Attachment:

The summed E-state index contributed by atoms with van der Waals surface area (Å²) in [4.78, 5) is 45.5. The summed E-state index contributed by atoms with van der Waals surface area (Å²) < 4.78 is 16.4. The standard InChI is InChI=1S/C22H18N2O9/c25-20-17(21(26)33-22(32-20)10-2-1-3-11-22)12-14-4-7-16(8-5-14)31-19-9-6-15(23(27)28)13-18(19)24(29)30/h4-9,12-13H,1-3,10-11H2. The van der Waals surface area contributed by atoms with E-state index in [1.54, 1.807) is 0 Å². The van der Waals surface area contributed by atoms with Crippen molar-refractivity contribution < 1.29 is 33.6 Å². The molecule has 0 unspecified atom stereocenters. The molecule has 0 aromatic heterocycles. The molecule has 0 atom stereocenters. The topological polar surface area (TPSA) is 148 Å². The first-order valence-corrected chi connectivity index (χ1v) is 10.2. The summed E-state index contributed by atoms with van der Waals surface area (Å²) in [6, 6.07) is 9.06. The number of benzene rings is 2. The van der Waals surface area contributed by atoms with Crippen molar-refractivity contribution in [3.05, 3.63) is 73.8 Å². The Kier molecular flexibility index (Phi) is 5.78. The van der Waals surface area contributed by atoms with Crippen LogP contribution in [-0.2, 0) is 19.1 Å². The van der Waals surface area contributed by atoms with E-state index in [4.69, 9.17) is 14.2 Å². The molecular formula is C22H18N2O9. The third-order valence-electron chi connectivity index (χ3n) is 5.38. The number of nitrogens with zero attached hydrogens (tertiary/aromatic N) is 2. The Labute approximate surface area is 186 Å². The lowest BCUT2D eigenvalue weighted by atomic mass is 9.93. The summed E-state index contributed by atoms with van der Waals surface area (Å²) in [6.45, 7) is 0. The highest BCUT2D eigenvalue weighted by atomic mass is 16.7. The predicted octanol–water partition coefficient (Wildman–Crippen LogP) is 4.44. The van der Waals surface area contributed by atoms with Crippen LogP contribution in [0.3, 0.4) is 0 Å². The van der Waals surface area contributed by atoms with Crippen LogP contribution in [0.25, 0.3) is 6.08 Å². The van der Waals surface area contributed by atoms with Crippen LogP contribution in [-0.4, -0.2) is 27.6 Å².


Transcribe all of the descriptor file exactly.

The summed E-state index contributed by atoms with van der Waals surface area (Å²) in [4.78, 5) is 45.5. The summed E-state index contributed by atoms with van der Waals surface area (Å²) < 4.78 is 16.4. The standard InChI is InChI=1S/C22H18N2O9/c25-20-17(21(26)33-22(32-20)10-2-1-3-11-22)12-14-4-7-16(8-5-14)31-19-9-6-15(23(27)28)13-18(19)24(29)30/h4-9,12-13H,1-3,10-11H2. The van der Waals surface area contributed by atoms with E-state index in [1.54, 1.807) is 0 Å². The van der Waals surface area contributed by atoms with Crippen molar-refractivity contribution < 1.29 is 33.6 Å². The molecule has 0 unspecified atom stereocenters. The molecule has 0 aromatic heterocycles. The molecule has 0 atom stereocenters. The topological polar surface area (TPSA) is 148 Å². The first-order valence-corrected chi connectivity index (χ1v) is 10.2. The summed E-state index contributed by atoms with van der Waals surface area (Å²) in [6, 6.07) is 9.06. The number of benzene rings is 2. The van der Waals surface area contributed by atoms with Crippen molar-refractivity contribution in [3.05, 3.63) is 73.8 Å². The Kier molecular flexibility index (Phi) is 5.78. The van der Waals surface area contributed by atoms with Crippen LogP contribution in [-0.2, 0) is 19.1 Å². The van der Waals surface area contributed by atoms with E-state index in [4.69, 9.17) is 14.2 Å². The molecular formula is C22H18N2O9. The third-order valence-electron chi connectivity index (χ3n) is 5.38. The number of nitrogens with zero attached hydrogens (tertiary/aromatic N) is 2. The Labute approximate surface area is 186 Å². The lowest BCUT2D eigenvalue weighted by atomic mass is 9.93. The summed E-state index contributed by atoms with van der Waals surface area (Å²) in [6.45, 7) is 0. The highest BCUT2D eigenvalue weighted by atomic mass is 16.7. The predicted octanol–water partition coefficient (Wildman–Crippen LogP) is 4.44. The van der Waals surface area contributed by atoms with Crippen LogP contribution in [0.3, 0.4) is 0 Å². The van der Waals surface area contributed by atoms with Crippen LogP contribution in [0.25, 0.3) is 6.08 Å². The van der Waals surface area contributed by atoms with Crippen LogP contribution in [-0.4, -0.2) is 27.6 Å².